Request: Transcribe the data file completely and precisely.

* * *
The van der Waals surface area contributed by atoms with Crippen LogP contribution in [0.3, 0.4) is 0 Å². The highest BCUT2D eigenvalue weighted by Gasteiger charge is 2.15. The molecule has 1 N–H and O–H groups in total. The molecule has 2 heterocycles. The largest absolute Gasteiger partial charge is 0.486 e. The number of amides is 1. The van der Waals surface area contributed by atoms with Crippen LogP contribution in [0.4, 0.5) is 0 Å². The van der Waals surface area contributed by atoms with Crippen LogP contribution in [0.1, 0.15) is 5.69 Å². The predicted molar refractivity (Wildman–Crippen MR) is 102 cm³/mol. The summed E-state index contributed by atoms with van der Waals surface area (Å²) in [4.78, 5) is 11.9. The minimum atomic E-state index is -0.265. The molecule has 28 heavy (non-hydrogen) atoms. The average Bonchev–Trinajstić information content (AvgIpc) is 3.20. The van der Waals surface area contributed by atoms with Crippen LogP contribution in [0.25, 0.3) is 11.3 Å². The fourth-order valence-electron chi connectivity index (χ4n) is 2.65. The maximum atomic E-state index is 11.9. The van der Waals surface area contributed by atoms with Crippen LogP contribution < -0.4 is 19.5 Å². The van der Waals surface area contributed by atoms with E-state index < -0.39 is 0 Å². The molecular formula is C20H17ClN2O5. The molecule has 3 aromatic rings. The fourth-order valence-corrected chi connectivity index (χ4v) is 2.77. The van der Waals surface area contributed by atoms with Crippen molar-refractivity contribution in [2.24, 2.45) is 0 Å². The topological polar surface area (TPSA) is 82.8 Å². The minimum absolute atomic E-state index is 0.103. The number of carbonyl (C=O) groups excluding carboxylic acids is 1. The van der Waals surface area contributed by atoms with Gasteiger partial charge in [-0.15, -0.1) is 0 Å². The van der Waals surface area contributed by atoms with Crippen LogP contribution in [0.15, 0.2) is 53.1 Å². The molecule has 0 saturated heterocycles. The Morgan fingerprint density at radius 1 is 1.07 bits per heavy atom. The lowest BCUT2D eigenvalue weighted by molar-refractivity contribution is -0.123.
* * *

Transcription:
The van der Waals surface area contributed by atoms with Crippen LogP contribution in [0.3, 0.4) is 0 Å². The highest BCUT2D eigenvalue weighted by Gasteiger charge is 2.15. The molecule has 1 N–H and O–H groups in total. The molecule has 2 heterocycles. The largest absolute Gasteiger partial charge is 0.486 e. The number of amides is 1. The van der Waals surface area contributed by atoms with Crippen LogP contribution in [0.4, 0.5) is 0 Å². The van der Waals surface area contributed by atoms with Crippen LogP contribution in [0.1, 0.15) is 5.69 Å². The predicted molar refractivity (Wildman–Crippen MR) is 102 cm³/mol. The summed E-state index contributed by atoms with van der Waals surface area (Å²) in [4.78, 5) is 11.9. The minimum atomic E-state index is -0.265. The molecule has 28 heavy (non-hydrogen) atoms. The average Bonchev–Trinajstić information content (AvgIpc) is 3.20. The van der Waals surface area contributed by atoms with Crippen LogP contribution in [0.25, 0.3) is 11.3 Å². The fourth-order valence-electron chi connectivity index (χ4n) is 2.65. The maximum atomic E-state index is 11.9. The van der Waals surface area contributed by atoms with Crippen LogP contribution < -0.4 is 19.5 Å². The van der Waals surface area contributed by atoms with E-state index < -0.39 is 0 Å². The molecular formula is C20H17ClN2O5. The molecule has 3 aromatic rings. The fourth-order valence-corrected chi connectivity index (χ4v) is 2.77. The van der Waals surface area contributed by atoms with Crippen molar-refractivity contribution in [2.24, 2.45) is 0 Å². The topological polar surface area (TPSA) is 82.8 Å². The minimum absolute atomic E-state index is 0.103. The number of carbonyl (C=O) groups excluding carboxylic acids is 1. The van der Waals surface area contributed by atoms with Gasteiger partial charge in [-0.15, -0.1) is 0 Å². The van der Waals surface area contributed by atoms with Crippen LogP contribution in [0.15, 0.2) is 53.1 Å². The molecule has 0 saturated heterocycles. The Morgan fingerprint density at radius 1 is 1.07 bits per heavy atom. The lowest BCUT2D eigenvalue weighted by molar-refractivity contribution is -0.123.